May 25, 2010

"What is going on at the deep level of the brain is pretty much the same everywhere."

"But of course how we talk and think about it, what we do to show it to others, etc., may well be shaped by culture."

15 comments:

Kirby Olson said...

It's generally a mistake, and the Chinese are right to worry that they are mistaking a mistake. We should have more songs about the mistaken nature of "love," and how it kills many people.

dbp said...

"...evoked a unique pattern of neural activation in the area of the brain associated with intense reward — similar to the patterns shown when people take addictive drugs or gamble."

Much the same might be seen in the brains of scientists whose experiments seem to be going well.

"“To our delight we got some very clear patterns there,” Dr. Aron said. “We checked to see whether any plausible area of the brain would predict that, and we got a very strong result.”"

traditionalguy said...

The believing Christians now sometimes call themselves "Love Vigilantes". Love has enemies everywhere like a Planned Parenthood being paid by Obama's Stupackless heath care bill saving the world from human babies carrying the dangerous capability to loving others.

Ricardo said...

That was easy. Now, will someone please study the difference between a conservative brain and a liberal brain. Or between a centrist brain and a fringe brain (of any kind).

ricpic said...

Romantic love was invented by troubadours sometime in the 12th century. And it only applied to a very slim sliver of the population, the aristocracy. This is not to say that love is not real. It has existed in many forms and in every human culture. But romantic love is a construct. And a highly destructive one at that.

Scott M said...

I suppose I would need your working definition of "romantic love".

HKatz said...

Brain scan studies should be interpreted with caution, especially for higher-level cognitive functions and complex emotions like love.

For instance, showing a photo of a loved one to someone in a scanner... isn't, in and of itself, the best stimuli to get at the nature of romantic love, nor does it necessarily reveal what's going on in the brain.

Just because two different activities activate similar areas of the brain, doesn't necessarily mean those activities are the same. Different activities may recruit similar brain areas in different ways, the rates of neuronal firing might be different, or how those groups of neurons synchronize their activity with groups in other areas of the brain... usually when you read the original research article on which these kinds of findings are based, the language is a lot more circumspect, for good reason.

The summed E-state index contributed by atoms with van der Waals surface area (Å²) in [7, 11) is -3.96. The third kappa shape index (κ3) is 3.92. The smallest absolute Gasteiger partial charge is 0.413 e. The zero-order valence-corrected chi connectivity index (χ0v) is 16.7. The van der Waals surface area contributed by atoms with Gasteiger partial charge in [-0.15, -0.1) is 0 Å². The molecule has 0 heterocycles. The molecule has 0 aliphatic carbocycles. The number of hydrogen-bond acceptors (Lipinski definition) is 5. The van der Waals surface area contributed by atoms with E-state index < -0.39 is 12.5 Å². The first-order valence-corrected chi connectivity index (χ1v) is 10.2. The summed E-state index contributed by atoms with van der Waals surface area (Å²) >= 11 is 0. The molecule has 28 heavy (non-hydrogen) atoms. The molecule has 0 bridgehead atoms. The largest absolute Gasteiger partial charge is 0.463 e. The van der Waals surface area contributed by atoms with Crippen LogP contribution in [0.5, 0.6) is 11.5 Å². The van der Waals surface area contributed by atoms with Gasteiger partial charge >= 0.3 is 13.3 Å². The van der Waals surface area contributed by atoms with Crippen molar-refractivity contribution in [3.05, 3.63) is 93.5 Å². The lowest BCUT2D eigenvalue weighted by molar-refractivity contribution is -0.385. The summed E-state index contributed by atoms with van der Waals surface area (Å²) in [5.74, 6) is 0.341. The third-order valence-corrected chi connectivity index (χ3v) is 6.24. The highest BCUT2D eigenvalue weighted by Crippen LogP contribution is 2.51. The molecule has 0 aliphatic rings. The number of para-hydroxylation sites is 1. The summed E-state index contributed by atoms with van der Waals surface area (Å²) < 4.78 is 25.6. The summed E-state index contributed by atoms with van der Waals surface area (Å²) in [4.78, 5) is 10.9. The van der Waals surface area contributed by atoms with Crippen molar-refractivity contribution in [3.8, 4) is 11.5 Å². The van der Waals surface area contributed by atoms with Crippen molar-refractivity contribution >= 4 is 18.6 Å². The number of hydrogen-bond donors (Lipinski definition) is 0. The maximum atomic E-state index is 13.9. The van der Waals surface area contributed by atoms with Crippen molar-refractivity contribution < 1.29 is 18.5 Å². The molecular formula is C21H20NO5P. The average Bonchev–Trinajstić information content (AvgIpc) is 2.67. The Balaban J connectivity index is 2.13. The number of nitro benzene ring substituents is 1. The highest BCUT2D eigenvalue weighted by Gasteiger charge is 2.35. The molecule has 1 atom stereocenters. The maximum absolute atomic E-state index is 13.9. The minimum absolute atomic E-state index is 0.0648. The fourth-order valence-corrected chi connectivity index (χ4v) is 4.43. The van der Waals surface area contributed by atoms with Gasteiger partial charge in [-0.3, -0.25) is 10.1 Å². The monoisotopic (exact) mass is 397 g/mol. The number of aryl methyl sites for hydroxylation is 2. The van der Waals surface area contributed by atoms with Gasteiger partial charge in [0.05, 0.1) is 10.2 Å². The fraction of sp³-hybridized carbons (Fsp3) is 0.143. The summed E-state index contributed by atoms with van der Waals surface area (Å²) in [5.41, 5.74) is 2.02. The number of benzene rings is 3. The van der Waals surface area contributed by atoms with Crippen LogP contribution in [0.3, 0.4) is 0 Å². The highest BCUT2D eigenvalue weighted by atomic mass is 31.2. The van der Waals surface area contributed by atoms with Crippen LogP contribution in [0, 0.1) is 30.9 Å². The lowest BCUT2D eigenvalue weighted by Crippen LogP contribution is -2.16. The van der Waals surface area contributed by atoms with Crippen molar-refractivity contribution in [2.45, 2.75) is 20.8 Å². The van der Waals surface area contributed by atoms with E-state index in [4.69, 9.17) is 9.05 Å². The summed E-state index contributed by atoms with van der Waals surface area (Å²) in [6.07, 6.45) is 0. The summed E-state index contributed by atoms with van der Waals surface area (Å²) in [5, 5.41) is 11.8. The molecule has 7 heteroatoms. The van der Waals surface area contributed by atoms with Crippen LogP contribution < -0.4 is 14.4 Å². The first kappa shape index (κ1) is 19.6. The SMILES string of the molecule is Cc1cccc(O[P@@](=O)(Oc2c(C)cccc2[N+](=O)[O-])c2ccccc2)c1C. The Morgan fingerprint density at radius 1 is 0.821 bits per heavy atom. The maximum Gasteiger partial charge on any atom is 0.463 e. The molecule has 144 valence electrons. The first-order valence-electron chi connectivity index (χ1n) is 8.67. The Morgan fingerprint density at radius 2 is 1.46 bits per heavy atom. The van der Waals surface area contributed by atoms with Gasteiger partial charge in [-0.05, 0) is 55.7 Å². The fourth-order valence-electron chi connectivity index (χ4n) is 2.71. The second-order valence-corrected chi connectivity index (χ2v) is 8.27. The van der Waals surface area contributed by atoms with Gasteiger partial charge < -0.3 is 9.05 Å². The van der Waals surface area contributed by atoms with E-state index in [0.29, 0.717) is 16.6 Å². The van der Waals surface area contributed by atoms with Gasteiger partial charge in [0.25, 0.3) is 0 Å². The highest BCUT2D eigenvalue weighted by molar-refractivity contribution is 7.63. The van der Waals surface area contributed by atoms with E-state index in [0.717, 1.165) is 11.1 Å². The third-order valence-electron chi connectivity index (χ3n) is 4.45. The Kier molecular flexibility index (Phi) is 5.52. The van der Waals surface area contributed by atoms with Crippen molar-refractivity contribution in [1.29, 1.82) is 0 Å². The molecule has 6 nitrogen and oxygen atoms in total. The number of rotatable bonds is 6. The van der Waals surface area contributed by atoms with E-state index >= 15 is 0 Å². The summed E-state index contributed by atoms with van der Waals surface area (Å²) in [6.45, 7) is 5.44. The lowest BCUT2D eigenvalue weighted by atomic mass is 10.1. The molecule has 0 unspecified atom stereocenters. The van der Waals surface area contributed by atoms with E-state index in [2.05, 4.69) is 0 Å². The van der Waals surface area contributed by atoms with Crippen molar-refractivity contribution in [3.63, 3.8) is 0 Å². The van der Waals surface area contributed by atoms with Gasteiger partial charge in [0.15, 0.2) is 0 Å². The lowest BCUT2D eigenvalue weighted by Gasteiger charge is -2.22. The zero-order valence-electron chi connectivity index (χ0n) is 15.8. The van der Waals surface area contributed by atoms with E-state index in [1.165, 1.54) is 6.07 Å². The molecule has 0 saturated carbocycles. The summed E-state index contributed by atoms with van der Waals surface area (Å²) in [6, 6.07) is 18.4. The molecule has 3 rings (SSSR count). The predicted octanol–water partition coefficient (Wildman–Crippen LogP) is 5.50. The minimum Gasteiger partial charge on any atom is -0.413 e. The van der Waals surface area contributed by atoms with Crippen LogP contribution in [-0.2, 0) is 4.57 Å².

ricpic said...

Scott M - Put in very simple form romantic love = infatuation.

Scott M said...

How is "infatuation" a construct or limited to aristocracy? Infatuation is a wholly emotional reaction that one has very little control over. Indeed, infatuation, if memory serves, is irrational passion for another.

edutcher said...

Or just plain old lust. I once heard love at first sight defined as 2 extremely horny, but not very choosy, people.

The reason people in Red China define it as a frightening thing is that Red China is, after all, a totalitarian regime and losing control in that fashion can get you in all kinds of trouble.

Coming soon to a federal government near you.

Fred4Pres said...

My guess that fire down below is pretty much the same everywhere else too.

ricpic said...

You're right Scott M, infatuation is perfectly natural. Romantic love is masturbatory infatuation, infatuation unnaturally inflated into a fantasy that cannot be sustained.

Scott M said...

Ah, then you're referring to love in the narrative sense and I would agree that it's necessarily unachievable. I would suggest that romance, as a narrative vehicle, existed into Antiquity though.

Richard Dolan said...

The authors conclude: “What the study does suggest is that love is a powerful force in human life. What is going on at the deep level of the brain is pretty much the same everywhere. But of course how we talk and think about it, what we do to show it to others, etc., may well be shaped by culture.”

They had to do a study to reach those conclusions? Must have been funded by the government.

Meade said...

Kirby Olson said...
It's generally a mistake, and the Chinese are right to worry that they are mistaking a mistake. We should have more songs about the mistaken nature of "love," and how it kills many people

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